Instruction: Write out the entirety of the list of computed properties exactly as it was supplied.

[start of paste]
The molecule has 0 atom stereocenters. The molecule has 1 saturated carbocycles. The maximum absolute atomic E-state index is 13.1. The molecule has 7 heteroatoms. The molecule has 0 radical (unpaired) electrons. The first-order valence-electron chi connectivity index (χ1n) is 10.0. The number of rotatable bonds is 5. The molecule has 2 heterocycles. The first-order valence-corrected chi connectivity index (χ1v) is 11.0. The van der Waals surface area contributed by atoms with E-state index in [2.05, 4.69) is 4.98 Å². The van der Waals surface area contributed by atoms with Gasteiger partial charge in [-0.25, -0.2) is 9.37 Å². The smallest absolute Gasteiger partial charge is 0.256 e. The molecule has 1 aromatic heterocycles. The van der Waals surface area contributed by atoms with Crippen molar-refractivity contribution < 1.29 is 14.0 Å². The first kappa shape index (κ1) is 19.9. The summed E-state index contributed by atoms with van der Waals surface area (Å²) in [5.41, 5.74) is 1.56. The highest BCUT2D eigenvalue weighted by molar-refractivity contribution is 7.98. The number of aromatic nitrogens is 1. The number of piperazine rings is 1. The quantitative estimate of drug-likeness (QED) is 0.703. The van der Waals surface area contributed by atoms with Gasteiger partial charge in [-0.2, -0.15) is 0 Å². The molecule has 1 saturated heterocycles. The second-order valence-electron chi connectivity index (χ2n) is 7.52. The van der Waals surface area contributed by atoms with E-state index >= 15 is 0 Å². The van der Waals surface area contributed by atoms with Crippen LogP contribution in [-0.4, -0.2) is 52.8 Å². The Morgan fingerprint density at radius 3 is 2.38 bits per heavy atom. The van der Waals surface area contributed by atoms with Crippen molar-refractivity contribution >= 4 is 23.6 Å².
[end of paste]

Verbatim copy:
The molecule has 0 atom stereocenters. The molecule has 1 saturated carbocycles. The maximum absolute atomic E-state index is 13.1. The molecule has 7 heteroatoms. The molecule has 0 radical (unpaired) electrons. The first-order valence-electron chi connectivity index (χ1n) is 10.0. The number of rotatable bonds is 5. The molecule has 2 heterocycles. The first-order valence-corrected chi connectivity index (χ1v) is 11.0. The van der Waals surface area contributed by atoms with E-state index in [2.05, 4.69) is 4.98 Å². The van der Waals surface area contributed by atoms with Gasteiger partial charge in [-0.25, -0.2) is 9.37 Å². The smallest absolute Gasteiger partial charge is 0.256 e. The molecule has 1 aromatic heterocycles. The van der Waals surface area contributed by atoms with Crippen molar-refractivity contribution < 1.29 is 14.0 Å². The first kappa shape index (κ1) is 19.9. The summed E-state index contributed by atoms with van der Waals surface area (Å²) in [5.41, 5.74) is 1.56. The highest BCUT2D eigenvalue weighted by molar-refractivity contribution is 7.98. The number of aromatic nitrogens is 1. The number of piperazine rings is 1. The quantitative estimate of drug-likeness (QED) is 0.703. The van der Waals surface area contributed by atoms with Gasteiger partial charge in [-0.2, -0.15) is 0 Å². The molecule has 1 saturated heterocycles. The second-order valence-electron chi connectivity index (χ2n) is 7.52. The van der Waals surface area contributed by atoms with E-state index >= 15 is 0 Å². The van der Waals surface area contributed by atoms with Crippen LogP contribution in [-0.4, -0.2) is 52.8 Å². The Morgan fingerprint density at radius 3 is 2.38 bits per heavy atom. The van der Waals surface area contributed by atoms with Crippen molar-refractivity contribution >= 4 is 23.6 Å².